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Page 496 - How like a fawning publican he looks ! I hate him for he is a Christian, But more for that in low simplicity He lends out money gratis and brings down The rate of usance here with us in Venice. If I can catch him once upon the hip, I will feed fat the ancient grudge I bear him.
Page 3 - He now set up a private academy, for which purpose he hired a large house, well situated near his native city. In the Gentleman's Magazine for 1736, there is the following advertisement : " At Edial, near Lichfield, in Staffordshire, young gentlemen are boarded and taught the Latin and Greek languages, by SAMUEL JOHNSON.
Page 496 - In following him, I follow but myself ; Heaven is my judge, not I for love and duty, But seeming so, for my peculiar end : For when my outward action doth demonstrate The native act and figure of my heart In compliment extern, 'tis not long after But I will wear my heart upon my sleeve For daws to peck at : I am not what I am.
Page 5 - A goodly portly man, i' faith, and a corpulent ; of a cheerful look, a pleasing eye, and a most noble carriage ; and, as I think, his age some fifty, or, by'r lady, inclining to threescore ; and now I remember me, his name is Falstaff : if that man should be lewdly given, he deceiveth me ; for, Harry, I see virtue in his looks. If, then, the...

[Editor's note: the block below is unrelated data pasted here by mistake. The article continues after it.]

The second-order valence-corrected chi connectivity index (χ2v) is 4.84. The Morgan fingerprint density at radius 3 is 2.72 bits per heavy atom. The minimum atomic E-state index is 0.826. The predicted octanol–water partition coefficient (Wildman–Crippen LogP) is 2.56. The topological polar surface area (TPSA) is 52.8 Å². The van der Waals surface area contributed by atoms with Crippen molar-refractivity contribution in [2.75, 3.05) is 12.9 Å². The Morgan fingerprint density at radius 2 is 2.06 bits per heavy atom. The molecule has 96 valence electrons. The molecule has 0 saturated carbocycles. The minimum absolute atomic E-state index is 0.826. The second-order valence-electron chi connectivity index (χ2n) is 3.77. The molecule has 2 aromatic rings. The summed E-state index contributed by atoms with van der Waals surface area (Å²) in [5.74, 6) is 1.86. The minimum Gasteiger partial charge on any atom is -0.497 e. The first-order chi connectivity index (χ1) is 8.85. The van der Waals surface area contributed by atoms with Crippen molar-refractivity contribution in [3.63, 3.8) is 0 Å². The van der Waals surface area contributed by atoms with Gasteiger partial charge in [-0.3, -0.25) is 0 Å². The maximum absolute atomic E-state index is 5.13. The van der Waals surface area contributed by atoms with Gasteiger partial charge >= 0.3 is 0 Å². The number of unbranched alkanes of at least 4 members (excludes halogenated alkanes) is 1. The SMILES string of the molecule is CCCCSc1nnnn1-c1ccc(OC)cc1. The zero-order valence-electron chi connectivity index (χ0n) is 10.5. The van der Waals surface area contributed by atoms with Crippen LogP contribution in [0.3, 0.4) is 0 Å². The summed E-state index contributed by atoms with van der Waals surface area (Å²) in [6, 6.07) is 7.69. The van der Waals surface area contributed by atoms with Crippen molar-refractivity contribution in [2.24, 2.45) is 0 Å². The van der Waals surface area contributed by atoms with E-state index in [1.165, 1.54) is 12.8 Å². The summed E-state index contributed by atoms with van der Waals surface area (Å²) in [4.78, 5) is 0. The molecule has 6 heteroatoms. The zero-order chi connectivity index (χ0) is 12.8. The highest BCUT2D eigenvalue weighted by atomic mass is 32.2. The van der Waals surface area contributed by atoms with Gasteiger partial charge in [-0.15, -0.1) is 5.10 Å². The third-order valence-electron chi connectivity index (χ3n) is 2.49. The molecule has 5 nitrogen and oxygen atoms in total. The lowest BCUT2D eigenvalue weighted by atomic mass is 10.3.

Page 251 - This royal throne of kings, this scepter'd isle, This earth of majesty, this seat of Mars, This other Eden, demi-paradise, This fortress built by Nature for herself Against infection and the hand of war, This happy breed of men, this little world, This precious stone set in the silver sea...
Page 248 - The cloud-capt towers, the gorgeous palaces, The solemn temples, the great globe itself; * Yea, all which it inherit, shall dissolve, And, like the baseless fabric of a vision, Leave not a wreck behind.
Page 128 - O sweet is the new violet, that comes beneath the skies, And sweeter is the young lamb's voice to me that cannot rise, And sweet is all the land about, and all the flowers that blow, And sweeter far is death than life to me that long to go.
Page 231 - The Cynic is one who never sees a good quality in a man, and never fails to see a bad one. He is the human owl, vigilant in darkness and blind to light, mousing for vermin, and never seeing noble game.
Page 250 - I conceive it to be the duty of every educated person closely to watch and study the time in which he lives, and, as far as in him lies, to add his humble mite of individual exertion to further the accomplishment of what he believes Providence to have ordained.